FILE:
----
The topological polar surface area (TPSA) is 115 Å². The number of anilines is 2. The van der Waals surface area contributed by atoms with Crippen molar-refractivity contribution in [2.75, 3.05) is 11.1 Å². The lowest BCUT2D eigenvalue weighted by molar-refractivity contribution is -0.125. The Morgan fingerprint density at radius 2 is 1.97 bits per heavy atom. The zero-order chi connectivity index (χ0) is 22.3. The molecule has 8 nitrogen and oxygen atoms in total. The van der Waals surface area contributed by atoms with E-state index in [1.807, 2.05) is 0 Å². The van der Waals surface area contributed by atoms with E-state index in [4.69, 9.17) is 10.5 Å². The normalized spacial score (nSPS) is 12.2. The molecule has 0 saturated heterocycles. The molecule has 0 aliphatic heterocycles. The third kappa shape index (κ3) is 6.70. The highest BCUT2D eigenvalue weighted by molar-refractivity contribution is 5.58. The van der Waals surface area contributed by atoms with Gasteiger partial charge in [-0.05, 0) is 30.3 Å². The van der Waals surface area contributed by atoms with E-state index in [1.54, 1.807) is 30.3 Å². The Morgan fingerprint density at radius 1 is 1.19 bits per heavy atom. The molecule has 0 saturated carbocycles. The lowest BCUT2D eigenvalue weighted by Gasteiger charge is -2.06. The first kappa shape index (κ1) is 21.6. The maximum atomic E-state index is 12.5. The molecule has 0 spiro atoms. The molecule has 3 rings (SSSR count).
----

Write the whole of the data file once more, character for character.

The topological polar surface area (TPSA) is 115 Å². The number of anilines is 2. The van der Waals surface area contributed by atoms with Crippen molar-refractivity contribution in [2.75, 3.05) is 11.1 Å². The lowest BCUT2D eigenvalue weighted by molar-refractivity contribution is -0.125. The Morgan fingerprint density at radius 2 is 1.97 bits per heavy atom. The zero-order chi connectivity index (χ0) is 22.3. The molecule has 8 nitrogen and oxygen atoms in total. The van der Waals surface area contributed by atoms with E-state index in [1.807, 2.05) is 0 Å². The van der Waals surface area contributed by atoms with E-state index in [4.69, 9.17) is 10.5 Å². The normalized spacial score (nSPS) is 12.2. The molecule has 0 saturated heterocycles. The molecule has 0 aliphatic heterocycles. The third kappa shape index (κ3) is 6.70. The highest BCUT2D eigenvalue weighted by molar-refractivity contribution is 5.58. The van der Waals surface area contributed by atoms with Gasteiger partial charge in [-0.05, 0) is 30.3 Å². The van der Waals surface area contributed by atoms with E-state index in [1.54, 1.807) is 30.3 Å². The Morgan fingerprint density at radius 1 is 1.19 bits per heavy atom. The molecule has 0 saturated carbocycles. The lowest BCUT2D eigenvalue weighted by Gasteiger charge is -2.06. The first kappa shape index (κ1) is 21.6. The maximum atomic E-state index is 12.5. The molecule has 0 spiro atoms. The molecule has 3 rings (SSSR count).